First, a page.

What can a divided America learn from Switzerland?

Monday, January 31st, 2022

Switzerland largely avoids the divisions that characterize U.S. politics:

Americans typically try to explain this by saying, “Well, it’s so homogeneous.” But Switzerland is much more diverse than one might think.… It has four national languages; it’s been shaped by historical differences between the Catholic and Protestant regions; and there’s a wide urban-rural divergence, with only 10% of the population living in the 60% of the country covered by the Alps. Adding to the diversity is the huge number of immigrants: 30% of the population is foreign-born, about the highest percentage in the world.

Over the centuries Switzerland has developed an electoral system and a culture that defuses political tensions and delivers peace and prosperity. A polarized U.S. looking for lessons from Switzerland can study the country’s special recipe: vivid democracy, a strong aversion to centralizing power, and the deep sense of responsibility that citizens feel toward their country.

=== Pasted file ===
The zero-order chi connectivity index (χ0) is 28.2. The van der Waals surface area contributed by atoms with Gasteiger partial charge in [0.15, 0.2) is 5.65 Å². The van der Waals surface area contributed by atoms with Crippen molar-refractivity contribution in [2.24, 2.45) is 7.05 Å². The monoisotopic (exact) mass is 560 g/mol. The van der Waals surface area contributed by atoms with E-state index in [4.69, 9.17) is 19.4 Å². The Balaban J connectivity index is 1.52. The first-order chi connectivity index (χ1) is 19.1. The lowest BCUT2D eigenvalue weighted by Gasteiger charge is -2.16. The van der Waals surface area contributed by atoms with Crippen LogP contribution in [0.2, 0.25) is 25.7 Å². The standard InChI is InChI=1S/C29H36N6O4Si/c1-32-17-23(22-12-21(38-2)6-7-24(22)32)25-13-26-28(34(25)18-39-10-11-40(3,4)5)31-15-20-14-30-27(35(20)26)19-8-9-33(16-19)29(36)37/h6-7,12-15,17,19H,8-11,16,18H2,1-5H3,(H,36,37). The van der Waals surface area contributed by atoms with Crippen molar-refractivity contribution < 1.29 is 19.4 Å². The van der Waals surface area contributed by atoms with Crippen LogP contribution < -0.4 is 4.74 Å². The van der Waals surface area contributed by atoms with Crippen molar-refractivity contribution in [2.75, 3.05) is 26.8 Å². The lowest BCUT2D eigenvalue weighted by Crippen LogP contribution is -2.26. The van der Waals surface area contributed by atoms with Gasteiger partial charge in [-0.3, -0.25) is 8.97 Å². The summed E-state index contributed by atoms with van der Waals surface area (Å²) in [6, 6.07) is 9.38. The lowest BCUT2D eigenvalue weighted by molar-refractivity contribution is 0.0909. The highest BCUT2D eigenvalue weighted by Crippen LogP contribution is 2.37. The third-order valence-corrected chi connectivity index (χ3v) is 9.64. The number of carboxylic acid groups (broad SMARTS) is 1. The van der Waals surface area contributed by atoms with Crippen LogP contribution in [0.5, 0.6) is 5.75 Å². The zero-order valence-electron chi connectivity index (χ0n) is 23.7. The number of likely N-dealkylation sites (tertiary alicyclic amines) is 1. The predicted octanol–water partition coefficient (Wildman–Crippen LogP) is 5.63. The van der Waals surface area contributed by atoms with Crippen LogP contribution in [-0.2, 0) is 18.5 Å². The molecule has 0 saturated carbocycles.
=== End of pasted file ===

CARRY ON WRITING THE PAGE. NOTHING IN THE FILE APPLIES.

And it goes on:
Switzerland is often described as a direct democracy, but that’s somewhat of a misnomer because citizens are not directly involved in every legislative decision and don’t even elect the president and other members of the executive branch. However, the Swiss people hold a unique political power, thanks to the two main tools of direct democracy: the initiative and the referendum.

The initiative allows any group of Swiss citizens to gather signatures and put a proposal for amending the constitution on the ballot. As a result, the Swiss people are summoned to polling stations usually four times a year and get to vote on a variety of questions—nothing is off the table. Such a system may seem to invite instability, but the opposite is true. Initiatives routinely fail to pass. The constitution may eventually get changed only after multiple attempts.